Tuesday, March 27, 2018

REVIEW: The CW's 'Legends of Tomorrow,' 'iZombie' and 'Black Lightning' (March 26-27)

Various The CW reviews for March 26-27, 2018:

Legends of Tomorrow - Episode 3.16 "I, Ava"
iZombie - Episode 4.05 "Goon Struck"
Black Lightning - Episode 1.10 "Sins of the Father: The Book of Redemption"

In 2018, it's impossible to watch every scripted show out there. There are over 450 of them. It's even more impossible to even provide adequate coverage of some of them. Great shows slip through the cracks. Some shows take awhile to figure themselves out. So as a way for me to provide more coverage, I'll just be writing some paragraph reviews of the various shows that aired new episodes on The CW from March 25-26, 2018. Enjoy!

Legends of Tomorrow - "I, Ava"
Written by Ray Utarnachitt & Daphne Miles and directed by Dean Choe

The show set up a big twist with Ava a couple of weeks ago. It felt really annoying at the time. It was a contrivance meant to distract the team while putting a little wrinkle in Sara and Ava's relationship. Last week proved just how great a couple they are - right before Sara decided to end it because she can't trust herself around other people right now. So, it does seem like this story pops up in order to keep Sara involved with time travel business. She's tasked with figuring out where Ava has disappeared to. That in turn leads to the reveal that she is actually a clone from the future. Her file and memories were wiped by Rip for mysterious reasons. He doesn't appear here at all. So, he can't explain his actions. But it's also a lot of fun seeing Ava and Sara kick ass side by side once more - even though they are facing off with an army of Ava clones. That's creepy and a fantastic visual. Meanwhile, the other stories feel like the show moving the pieces into place for the end game of the season. It's basically important that the heroes and villains keep going back-and-forth on who controls which totems. Amaya gets hers back but Kuasa loses hers after she is killed. That's the big emotion of this hour. Kuasa decides to value family above all else. She wants to prove to her grandmother that it's the most important fight. They have a duty to honor their people and the world that they come from. It's nonsense to continue fighting this war in time. But it's also a lot of double-crossing with it always being unclear what to make of Kuasa. It's ultimately tragic what happens to her. Mallus revived her and then killed her as soon as she acted against him. But it also serves as a powerful motivation for Amaya going to 1992 in order to prevent the attack that completely wipes out her village and separates her from her grandchildren. It feels like a plan that could go awry in so many ways. She's jeopardizing the timeline by altering her future. That could be exactly what Mallus wants as well. Finally, the Zari-Mick story is mostly in the background. But it's fantastic to see a superhero observing Ramadan. That's not seen a whole lot and has power from it being a superhero who values her faith. B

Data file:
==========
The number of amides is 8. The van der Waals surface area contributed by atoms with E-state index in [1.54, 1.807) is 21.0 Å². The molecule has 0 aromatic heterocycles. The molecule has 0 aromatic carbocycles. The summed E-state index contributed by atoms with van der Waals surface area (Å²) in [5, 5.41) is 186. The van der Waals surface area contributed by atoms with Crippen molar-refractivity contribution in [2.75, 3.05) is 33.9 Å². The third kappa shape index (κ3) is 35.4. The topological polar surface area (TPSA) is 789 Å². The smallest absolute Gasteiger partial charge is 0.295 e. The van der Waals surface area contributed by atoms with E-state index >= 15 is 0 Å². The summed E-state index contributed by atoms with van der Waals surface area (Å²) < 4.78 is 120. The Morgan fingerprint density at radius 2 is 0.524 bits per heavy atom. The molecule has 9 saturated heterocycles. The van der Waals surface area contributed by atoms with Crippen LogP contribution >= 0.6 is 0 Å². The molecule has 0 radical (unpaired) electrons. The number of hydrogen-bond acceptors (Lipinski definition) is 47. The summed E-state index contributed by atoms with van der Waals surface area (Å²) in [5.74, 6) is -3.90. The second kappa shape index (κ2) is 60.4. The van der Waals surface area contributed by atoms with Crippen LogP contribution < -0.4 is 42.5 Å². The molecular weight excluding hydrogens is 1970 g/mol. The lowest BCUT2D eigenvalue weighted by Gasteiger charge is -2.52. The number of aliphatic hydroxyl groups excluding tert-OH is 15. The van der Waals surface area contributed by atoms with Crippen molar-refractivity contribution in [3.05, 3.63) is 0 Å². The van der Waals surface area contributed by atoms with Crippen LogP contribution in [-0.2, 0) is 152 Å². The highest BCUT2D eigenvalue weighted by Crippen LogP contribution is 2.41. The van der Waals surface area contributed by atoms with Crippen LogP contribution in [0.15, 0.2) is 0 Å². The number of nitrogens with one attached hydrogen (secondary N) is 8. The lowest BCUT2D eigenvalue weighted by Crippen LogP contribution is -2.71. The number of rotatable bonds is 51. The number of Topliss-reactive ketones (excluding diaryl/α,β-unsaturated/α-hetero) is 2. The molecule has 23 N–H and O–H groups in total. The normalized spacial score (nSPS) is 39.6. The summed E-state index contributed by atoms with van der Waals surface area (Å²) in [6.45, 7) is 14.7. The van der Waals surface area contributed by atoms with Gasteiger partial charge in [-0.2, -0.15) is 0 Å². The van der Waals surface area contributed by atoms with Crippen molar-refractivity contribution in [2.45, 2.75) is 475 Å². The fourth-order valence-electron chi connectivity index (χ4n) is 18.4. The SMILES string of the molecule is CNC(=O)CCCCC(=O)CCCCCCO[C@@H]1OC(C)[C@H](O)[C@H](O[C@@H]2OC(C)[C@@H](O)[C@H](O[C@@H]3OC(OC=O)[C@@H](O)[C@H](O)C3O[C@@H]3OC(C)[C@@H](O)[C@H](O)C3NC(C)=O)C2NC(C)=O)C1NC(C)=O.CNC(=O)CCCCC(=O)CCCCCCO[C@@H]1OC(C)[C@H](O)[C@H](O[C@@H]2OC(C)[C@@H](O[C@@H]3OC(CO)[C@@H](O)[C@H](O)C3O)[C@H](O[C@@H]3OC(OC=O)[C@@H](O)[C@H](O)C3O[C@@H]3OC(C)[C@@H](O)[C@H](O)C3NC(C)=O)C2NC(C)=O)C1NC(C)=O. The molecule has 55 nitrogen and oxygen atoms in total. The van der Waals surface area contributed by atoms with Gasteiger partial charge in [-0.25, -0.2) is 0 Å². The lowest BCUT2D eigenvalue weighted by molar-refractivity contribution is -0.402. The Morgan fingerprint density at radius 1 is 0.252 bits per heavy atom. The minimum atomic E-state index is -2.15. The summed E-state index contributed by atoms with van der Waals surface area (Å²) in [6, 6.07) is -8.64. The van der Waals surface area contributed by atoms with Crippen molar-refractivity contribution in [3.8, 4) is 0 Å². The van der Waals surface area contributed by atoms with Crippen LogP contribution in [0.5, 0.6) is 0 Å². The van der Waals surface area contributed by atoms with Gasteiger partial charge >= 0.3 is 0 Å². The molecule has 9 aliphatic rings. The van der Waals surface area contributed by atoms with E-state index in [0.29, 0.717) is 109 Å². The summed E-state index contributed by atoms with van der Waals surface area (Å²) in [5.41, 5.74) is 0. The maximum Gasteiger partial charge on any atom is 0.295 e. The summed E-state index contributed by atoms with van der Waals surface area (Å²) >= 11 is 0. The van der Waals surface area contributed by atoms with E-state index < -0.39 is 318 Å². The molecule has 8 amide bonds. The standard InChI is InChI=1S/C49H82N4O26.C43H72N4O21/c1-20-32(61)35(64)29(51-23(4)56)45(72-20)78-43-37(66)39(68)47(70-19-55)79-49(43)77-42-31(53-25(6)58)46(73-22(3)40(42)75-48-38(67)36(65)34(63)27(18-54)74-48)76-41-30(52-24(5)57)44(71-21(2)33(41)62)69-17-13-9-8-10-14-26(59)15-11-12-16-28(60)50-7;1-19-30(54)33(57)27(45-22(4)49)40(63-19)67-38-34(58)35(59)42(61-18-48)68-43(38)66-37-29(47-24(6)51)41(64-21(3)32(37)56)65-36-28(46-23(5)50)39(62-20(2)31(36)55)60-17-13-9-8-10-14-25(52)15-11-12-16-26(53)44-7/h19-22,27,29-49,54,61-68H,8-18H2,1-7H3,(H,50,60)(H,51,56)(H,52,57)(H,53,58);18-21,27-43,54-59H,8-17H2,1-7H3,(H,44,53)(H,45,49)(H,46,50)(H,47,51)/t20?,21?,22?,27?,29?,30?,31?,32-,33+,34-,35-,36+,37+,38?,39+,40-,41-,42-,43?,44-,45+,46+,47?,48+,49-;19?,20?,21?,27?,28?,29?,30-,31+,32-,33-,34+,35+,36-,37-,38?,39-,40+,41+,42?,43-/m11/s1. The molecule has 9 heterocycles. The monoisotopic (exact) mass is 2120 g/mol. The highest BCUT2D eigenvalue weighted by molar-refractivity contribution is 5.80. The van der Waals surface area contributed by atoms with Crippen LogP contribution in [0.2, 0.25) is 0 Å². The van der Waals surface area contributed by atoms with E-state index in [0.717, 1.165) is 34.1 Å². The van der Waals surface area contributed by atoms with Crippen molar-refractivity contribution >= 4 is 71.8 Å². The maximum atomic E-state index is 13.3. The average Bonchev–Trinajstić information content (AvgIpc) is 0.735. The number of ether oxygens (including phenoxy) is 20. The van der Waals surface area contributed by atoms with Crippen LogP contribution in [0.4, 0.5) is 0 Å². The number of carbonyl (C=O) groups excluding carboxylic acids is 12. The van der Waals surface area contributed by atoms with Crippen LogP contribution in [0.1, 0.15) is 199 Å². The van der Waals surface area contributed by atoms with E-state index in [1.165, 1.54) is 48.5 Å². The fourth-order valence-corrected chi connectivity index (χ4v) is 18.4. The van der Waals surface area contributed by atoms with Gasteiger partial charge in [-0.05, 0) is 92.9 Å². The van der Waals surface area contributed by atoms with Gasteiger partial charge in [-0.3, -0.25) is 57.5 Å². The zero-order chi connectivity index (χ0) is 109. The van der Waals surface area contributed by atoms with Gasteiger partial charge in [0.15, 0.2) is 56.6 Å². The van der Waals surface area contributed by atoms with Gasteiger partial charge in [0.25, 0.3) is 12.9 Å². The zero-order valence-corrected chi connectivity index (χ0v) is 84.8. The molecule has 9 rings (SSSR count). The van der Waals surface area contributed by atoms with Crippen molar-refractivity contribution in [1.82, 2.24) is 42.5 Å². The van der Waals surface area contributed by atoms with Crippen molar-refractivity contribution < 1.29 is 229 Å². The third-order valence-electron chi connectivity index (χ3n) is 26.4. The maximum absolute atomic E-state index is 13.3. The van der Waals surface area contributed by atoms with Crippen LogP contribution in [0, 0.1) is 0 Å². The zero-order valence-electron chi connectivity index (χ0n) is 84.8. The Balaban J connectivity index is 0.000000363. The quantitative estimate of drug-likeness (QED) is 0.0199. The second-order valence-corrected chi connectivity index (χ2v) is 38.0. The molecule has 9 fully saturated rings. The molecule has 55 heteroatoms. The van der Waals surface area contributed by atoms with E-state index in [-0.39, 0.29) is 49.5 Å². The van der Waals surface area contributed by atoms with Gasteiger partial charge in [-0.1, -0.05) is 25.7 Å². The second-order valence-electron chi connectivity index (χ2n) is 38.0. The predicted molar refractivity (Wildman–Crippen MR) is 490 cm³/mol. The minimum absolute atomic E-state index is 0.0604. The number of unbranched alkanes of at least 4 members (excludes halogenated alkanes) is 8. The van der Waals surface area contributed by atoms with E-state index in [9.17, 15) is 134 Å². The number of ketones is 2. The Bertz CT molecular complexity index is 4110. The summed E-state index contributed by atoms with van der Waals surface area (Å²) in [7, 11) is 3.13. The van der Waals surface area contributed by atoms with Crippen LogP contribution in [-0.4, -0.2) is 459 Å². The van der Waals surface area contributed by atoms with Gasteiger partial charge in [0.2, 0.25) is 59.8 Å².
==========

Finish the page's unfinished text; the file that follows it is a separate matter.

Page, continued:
iZombie - "Goon Struck"
Written by Bob Dearden and directed by Joaquin Sedillo